|Time to reflect...|
I have to say, I think this catch up week couldn't have come at a better time. Trainee training has begun with a vengeance in the law library, and I have spent all of this past week chasing my tail between trying to get my presentations sorted, keep on top of our endless enquiries - oh and deal with being stranded at home on Thursday, courtesy of a cable theft on my train line. (Cheers for that, you copper-thieving w!!**!*!)
Got another training session with our new trainee lawyers on Wednesday, and then another one the following Wednesday, and then a few more later in the year. Our training programme runs quite differently to any others I have participated in at previous firms...I think it's good for the trainees, because they are not utterly bombarded with everything all at once...but for me as one of the main trainers, it feels like it's never-ending! But more about that in another post - I definitely want to blog about the trainee training but not now. Not now.
So - reflection on all of the Things we have covered in the last few weeks. I think one of the things (excuse the pun) that I have definitely got out of the program so far is thinking about networking. I actually attended a great training session on this a couple of weeks ago (another thing on the 'to blog' list...) and I doubt I would have even signed up for the session had we not given the concept consideration in this program. The important of being able to network in our comunity has never been more obvious to me. Making other contacts is good not only from a professional development point of view, eg. looking for a job, but also opens our eyes to other kinds of library work out there. And you never know when you might need to call in a favour! (And vice versa!) Networking is not something I have ever particularly enjoyed; to be honest, I think a lot of people find it tiresome/trying etc, but in this day and age, it's a very good skill to hone. I'm attending a few seminars over the next month or so (one run by CILIP, the other by CLIG) so maybe that will be a good chance to put what I hope are some new-found skills into practice!
The other major benefit I have felt from taking part in CPD23 is becoming aware of a whole range of technology/online tools and applications, of which I would never have otherwise been aware. Jing was a complete eye opener to me and is definitely one which I feel could be used in our law library, to save time on some of the little ad-hoc training sessions we run every time a new joiner comes to the firm - or, it could be used to create demos of particular resources, and then they could be made available on our Intranet. The possibilites are endless.
Another concept I had never explored before was Google Docs and Dropbox. I had no idea that these kind of applications existed. While we don't really have use for them in the law library, as in our law firm we have a very strict system of filing documents in a particular place, where they are either available to everyone/certain individuals/private etc, depending on the circumstances, they have still made my life a lot easier at home! Being able to share certain docs with Mr Law_Lib_Extraordinaire has definitely saved a lot of time and hassle! I think the example I gave before was of our wedding spreadsheet - no more arguing over whose turn it is to log on to my laptop and update it! I think these tools definitely could benefit many workplaces, but not a law firm - not in my experience anyway.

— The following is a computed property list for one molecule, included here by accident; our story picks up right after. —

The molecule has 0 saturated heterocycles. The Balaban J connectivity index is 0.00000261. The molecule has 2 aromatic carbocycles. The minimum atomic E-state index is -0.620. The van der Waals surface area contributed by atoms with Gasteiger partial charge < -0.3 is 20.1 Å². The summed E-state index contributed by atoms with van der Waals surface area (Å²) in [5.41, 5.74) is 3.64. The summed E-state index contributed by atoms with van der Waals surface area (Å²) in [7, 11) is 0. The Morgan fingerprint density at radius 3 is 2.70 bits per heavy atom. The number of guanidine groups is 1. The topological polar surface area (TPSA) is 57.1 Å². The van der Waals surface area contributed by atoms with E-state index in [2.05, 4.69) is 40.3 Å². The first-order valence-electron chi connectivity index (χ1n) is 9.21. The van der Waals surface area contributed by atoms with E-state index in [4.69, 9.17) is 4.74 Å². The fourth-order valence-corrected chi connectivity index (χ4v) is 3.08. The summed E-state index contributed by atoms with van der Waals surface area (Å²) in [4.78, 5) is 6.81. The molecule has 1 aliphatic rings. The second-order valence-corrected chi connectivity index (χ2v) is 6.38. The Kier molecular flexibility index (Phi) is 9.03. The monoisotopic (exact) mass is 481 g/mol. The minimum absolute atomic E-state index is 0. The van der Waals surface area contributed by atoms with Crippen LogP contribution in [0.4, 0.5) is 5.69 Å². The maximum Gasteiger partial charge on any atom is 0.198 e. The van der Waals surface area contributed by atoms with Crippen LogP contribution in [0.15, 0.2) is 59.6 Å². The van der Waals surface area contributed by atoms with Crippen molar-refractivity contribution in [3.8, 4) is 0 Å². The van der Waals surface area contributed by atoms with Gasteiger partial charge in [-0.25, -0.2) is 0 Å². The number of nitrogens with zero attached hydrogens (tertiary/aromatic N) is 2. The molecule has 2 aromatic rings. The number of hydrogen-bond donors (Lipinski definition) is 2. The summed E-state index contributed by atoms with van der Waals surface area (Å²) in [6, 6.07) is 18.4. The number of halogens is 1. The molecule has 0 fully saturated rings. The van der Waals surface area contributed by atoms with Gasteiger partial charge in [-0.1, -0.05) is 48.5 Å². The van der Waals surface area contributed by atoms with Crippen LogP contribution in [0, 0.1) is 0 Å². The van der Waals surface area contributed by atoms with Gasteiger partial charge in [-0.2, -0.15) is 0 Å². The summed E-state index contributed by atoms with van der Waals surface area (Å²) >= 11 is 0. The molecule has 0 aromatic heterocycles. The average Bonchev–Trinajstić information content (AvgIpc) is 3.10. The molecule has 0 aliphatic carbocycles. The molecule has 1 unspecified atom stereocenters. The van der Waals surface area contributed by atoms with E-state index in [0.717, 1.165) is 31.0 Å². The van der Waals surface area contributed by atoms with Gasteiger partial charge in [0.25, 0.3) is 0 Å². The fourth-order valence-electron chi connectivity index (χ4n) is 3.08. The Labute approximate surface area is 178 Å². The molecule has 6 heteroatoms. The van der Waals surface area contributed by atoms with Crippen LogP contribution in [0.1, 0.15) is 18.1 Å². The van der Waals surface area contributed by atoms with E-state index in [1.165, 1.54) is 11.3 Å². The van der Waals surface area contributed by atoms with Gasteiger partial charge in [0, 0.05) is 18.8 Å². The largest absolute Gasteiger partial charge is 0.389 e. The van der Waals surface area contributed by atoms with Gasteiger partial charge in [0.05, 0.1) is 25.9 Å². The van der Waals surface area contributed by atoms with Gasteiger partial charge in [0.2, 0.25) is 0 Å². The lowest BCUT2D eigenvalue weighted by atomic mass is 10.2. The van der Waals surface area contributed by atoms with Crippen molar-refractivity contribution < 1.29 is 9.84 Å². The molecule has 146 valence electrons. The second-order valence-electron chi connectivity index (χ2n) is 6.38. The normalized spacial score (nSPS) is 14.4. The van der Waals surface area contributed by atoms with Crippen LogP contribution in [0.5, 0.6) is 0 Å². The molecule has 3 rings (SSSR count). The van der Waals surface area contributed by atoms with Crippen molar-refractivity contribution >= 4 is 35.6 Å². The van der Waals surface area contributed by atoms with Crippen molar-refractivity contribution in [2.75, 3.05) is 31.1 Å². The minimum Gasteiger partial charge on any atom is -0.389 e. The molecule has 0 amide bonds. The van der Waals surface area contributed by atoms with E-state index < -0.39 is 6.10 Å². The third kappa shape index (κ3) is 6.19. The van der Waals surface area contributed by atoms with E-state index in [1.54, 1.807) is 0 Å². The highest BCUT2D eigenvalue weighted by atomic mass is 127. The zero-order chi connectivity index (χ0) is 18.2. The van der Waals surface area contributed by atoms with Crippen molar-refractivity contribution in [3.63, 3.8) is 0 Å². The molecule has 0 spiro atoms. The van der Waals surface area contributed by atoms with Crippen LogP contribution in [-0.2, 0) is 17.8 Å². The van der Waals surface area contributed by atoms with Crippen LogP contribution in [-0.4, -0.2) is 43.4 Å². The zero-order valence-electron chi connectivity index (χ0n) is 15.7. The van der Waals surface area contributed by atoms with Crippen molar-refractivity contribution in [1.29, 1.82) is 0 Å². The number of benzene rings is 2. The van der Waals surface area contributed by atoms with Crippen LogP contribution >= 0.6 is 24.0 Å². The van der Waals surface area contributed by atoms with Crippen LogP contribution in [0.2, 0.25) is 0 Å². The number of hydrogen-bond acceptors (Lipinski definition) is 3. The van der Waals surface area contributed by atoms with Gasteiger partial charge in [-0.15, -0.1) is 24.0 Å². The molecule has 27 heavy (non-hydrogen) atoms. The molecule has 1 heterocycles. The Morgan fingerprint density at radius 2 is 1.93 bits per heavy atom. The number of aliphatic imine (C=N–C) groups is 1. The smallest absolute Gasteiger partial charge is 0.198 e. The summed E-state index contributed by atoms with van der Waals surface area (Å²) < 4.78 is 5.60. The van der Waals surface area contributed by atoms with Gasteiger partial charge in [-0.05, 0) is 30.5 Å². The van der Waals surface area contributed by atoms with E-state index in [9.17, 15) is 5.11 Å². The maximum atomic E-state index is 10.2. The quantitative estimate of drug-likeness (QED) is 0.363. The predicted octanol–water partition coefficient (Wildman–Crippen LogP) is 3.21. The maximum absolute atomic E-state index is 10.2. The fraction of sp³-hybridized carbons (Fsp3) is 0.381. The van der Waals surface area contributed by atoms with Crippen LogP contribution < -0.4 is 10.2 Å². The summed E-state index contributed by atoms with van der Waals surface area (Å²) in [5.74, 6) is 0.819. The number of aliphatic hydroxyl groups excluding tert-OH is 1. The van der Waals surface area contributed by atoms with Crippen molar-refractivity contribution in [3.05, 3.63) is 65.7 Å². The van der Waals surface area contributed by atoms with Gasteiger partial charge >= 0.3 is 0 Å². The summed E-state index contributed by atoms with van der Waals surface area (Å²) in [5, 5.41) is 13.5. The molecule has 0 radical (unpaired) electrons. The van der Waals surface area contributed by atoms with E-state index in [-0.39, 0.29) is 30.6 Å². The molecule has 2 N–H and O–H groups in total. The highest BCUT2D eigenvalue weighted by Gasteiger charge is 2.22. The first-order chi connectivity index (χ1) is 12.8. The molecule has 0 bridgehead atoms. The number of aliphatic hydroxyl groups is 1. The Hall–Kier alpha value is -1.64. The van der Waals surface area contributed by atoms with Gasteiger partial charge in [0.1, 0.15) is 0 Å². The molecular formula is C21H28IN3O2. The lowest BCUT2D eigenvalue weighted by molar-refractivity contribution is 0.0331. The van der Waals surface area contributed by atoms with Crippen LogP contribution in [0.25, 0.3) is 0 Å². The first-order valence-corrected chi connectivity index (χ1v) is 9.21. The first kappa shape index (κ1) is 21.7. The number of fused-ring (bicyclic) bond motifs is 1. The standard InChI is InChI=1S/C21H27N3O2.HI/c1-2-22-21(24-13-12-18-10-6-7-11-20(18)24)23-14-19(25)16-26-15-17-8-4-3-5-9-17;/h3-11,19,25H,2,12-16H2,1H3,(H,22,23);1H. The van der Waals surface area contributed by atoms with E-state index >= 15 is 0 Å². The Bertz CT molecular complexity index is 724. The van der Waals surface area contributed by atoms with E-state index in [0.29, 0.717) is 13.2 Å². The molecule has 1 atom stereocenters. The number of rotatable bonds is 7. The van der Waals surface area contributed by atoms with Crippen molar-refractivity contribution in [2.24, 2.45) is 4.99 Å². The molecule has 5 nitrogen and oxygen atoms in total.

Mendeley has also proved very useful in terms of writing an article. All my sources are in one place, and I don't need to worry about trying to pull them all together at the end.
The other idea that really got me thinking was the importance of social networks. Again it's something of a dilemma for me, for on the one hand, I am uncomfortable with the fact that I can be found so easily on something like LinkedIn - but at the same time, I see the importance of embracing a tool like this, because from a professional point of view, there is no denying that more and more recruitment agencies are utilising it. So while I don't feel 100% happy with having my professional working life documented for the world to see, I am not about to take my profile down because I recognise the benefits. That particular Thing also led me to joining LIKE, a LinkedIn group for London information professionals. While I haven't made it along to any events yet, I would like to do so in the future. So it's definitely opened my eyes in that respect.
The one thing that hasn't changed over the course of the program thus far is my feelings on using Facebook an Twitter in a professional capacity. Partly because, as you know by now, all these websites are blocked in our firm, but also, because I just don't like to mix my personal life up with my professional life. I feel LinkedIn should be suffiicient - there are many people on there who are professional acquaintances only, and whom I would never 'add' on Facebook. However, I am aware that I am perhaps in the minority in this respect, and that's okay with me - I am happy to just take a slightly less active role in the social networking commuity. I feel LinkedIn is enough in this respect.
All in all, it's definitely been an eye opener for me over the last few months. I have been made aware of so many applications that I never even knew existed, and it has highlighted to me the importance of keeping at the forefront of these trends. Information professionals should definitely be on top of these things, and I think prior to CPD23, I thought I was pretty clued up - but now I see I had a lot to learn! Definitely looking forward to the remainder of the program.
And now, alas, back to the trainee training. Statute law here I come....
Image courtesy of Tom Curtis: